Newsom issues evening curfew ahead of Thanksgiving week

Barbara Feder Ostrov
Contributing Writer for CalMatters, has reported on medicine and health policy for more than 15 years.

Gov. Gavin Newsom today announced a month-long curfew covering nearly all Californians to start Saturday, the latest in a series of tough new restrictions aimed at stopping the state’s alarming spike in COVID-19 cases. 

The curfew starting right before Thanksgiving week will shut down non-essential work and gatherings from 10 p.m. to 5 a.m. and applies to all counties in the most restrictive purple tier of California’s reopening plan. The order will remain in effect until Dec. 21. 

Essential businesses, such as grocery stores, will be exempted. However, restaurants may offer takeout only after 10 p.m. and people can walk their dogs during curfew hours, California’s top health official said during an update today. 

“COVID can go from zero to 60 miles per hour very quickly,” said California Health and Human Services Secretary Dr. Mark Ghaly today in a livestream update. “Today’s collective actions target activities that are particularly high risk while minimizing the social connections we all need. This will help stop the surge faster and avoid further restrictions.”

Ghaly said there is “no single culprit” behind California’s current spike in COVID-19 cases, citing a combination of colder weather bringing people indoors, gatherings for holidays like Halloween and Veteran’s Day, the gradual reopening of businesses across the state, and more people traveling.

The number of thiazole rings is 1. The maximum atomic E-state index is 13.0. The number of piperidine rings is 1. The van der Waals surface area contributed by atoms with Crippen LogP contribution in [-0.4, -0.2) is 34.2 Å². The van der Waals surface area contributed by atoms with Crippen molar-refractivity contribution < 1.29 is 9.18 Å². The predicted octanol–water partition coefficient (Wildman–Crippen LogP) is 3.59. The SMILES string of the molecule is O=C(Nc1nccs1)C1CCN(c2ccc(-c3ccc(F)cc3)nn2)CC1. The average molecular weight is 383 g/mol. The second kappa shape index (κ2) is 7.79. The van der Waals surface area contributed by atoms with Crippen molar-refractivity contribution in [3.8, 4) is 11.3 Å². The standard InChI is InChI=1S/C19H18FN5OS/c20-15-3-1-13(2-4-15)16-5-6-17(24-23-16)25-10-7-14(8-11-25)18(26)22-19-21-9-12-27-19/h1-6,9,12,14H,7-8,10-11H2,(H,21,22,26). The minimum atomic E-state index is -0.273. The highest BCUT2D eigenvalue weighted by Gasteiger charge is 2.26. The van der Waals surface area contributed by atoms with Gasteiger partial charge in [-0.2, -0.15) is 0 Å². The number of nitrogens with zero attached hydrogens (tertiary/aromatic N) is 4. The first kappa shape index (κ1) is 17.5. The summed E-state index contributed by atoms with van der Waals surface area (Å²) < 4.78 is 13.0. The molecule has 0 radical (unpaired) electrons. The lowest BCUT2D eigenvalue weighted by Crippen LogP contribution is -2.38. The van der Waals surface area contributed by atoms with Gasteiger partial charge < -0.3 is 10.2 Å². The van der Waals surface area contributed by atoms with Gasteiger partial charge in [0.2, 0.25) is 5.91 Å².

As California joins Ohio and other states in mandating curfews, public health experts are mixed on whether curfews are effective in curbing the spread of disease. Los Angeles County officials on Wednesday ordered restaurants, breweries, wineries, bars and other non-essential retail stores to close from 10 p.m. to 6 a.m. —not a curfew, but a restriction on operating hours.

While business backlash has been intense to past state shutdown orders, initial reactions to the curfew were more muted. That’s in large part because many restaurants and breweries have already altered their operations more drastically — moving to takeout-only orders, investing in elaborate new outdoor dining setups or closing even earlier to keep costs down. Bars still open late are likely to bear the brunt of the new health orders.

“This curfew has very little, if any, impact on the brewing industry,” said Leia Bailey, associate executive director of the California Craft Brewers Association. 

The bigger issue, Bailey said, are ongoing contradictions in broader state business guidelines. 

Breweries, for instance, are classified as bars under current state rules, so they must serve a meal to open. That’s led to major expenses and logistical hassles for those that don’t already have full commercial kitchens, leaving them at the mercy of food trucks or other outside vendors to operate.

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